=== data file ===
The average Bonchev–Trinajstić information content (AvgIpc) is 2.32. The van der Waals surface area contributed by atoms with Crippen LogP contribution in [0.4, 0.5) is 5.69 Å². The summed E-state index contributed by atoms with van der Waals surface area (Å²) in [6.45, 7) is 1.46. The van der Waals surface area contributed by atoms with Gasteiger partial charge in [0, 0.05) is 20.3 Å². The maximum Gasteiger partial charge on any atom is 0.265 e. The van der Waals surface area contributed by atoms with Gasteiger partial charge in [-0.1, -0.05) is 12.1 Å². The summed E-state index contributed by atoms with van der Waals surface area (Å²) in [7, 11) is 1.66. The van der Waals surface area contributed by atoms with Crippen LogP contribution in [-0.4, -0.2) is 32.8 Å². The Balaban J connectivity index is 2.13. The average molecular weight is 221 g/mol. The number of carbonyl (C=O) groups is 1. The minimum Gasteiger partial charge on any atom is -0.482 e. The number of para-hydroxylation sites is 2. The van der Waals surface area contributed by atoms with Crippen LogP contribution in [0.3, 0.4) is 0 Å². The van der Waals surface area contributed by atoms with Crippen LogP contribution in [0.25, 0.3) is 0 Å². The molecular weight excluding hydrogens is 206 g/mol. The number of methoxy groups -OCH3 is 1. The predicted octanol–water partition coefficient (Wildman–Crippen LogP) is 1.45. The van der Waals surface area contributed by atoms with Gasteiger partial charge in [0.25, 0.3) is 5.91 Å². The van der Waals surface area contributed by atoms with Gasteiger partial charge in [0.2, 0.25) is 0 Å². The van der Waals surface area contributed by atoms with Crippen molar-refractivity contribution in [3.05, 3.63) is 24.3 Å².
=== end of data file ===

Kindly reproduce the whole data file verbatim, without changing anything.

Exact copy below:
The average Bonchev–Trinajstić information content (AvgIpc) is 2.32. The van der Waals surface area contributed by atoms with Crippen LogP contribution in [0.4, 0.5) is 5.69 Å². The summed E-state index contributed by atoms with van der Waals surface area (Å²) in [6.45, 7) is 1.46. The van der Waals surface area contributed by atoms with Gasteiger partial charge in [0, 0.05) is 20.3 Å². The maximum Gasteiger partial charge on any atom is 0.265 e. The van der Waals surface area contributed by atoms with Gasteiger partial charge in [-0.1, -0.05) is 12.1 Å². The summed E-state index contributed by atoms with van der Waals surface area (Å²) in [7, 11) is 1.66. The van der Waals surface area contributed by atoms with Crippen LogP contribution in [-0.4, -0.2) is 32.8 Å². The Balaban J connectivity index is 2.13. The average molecular weight is 221 g/mol. The number of carbonyl (C=O) groups is 1. The minimum Gasteiger partial charge on any atom is -0.482 e. The number of para-hydroxylation sites is 2. The van der Waals surface area contributed by atoms with Crippen LogP contribution in [0.3, 0.4) is 0 Å². The van der Waals surface area contributed by atoms with Crippen LogP contribution in [0.25, 0.3) is 0 Å². The molecular weight excluding hydrogens is 206 g/mol. The number of methoxy groups -OCH3 is 1. The predicted octanol–water partition coefficient (Wildman–Crippen LogP) is 1.45. The van der Waals surface area contributed by atoms with Gasteiger partial charge in [0.25, 0.3) is 5.91 Å². The van der Waals surface area contributed by atoms with Gasteiger partial charge in [0.2, 0.25) is 0 Å². The van der Waals surface area contributed by atoms with Crippen molar-refractivity contribution in [3.05, 3.63) is 24.3 Å².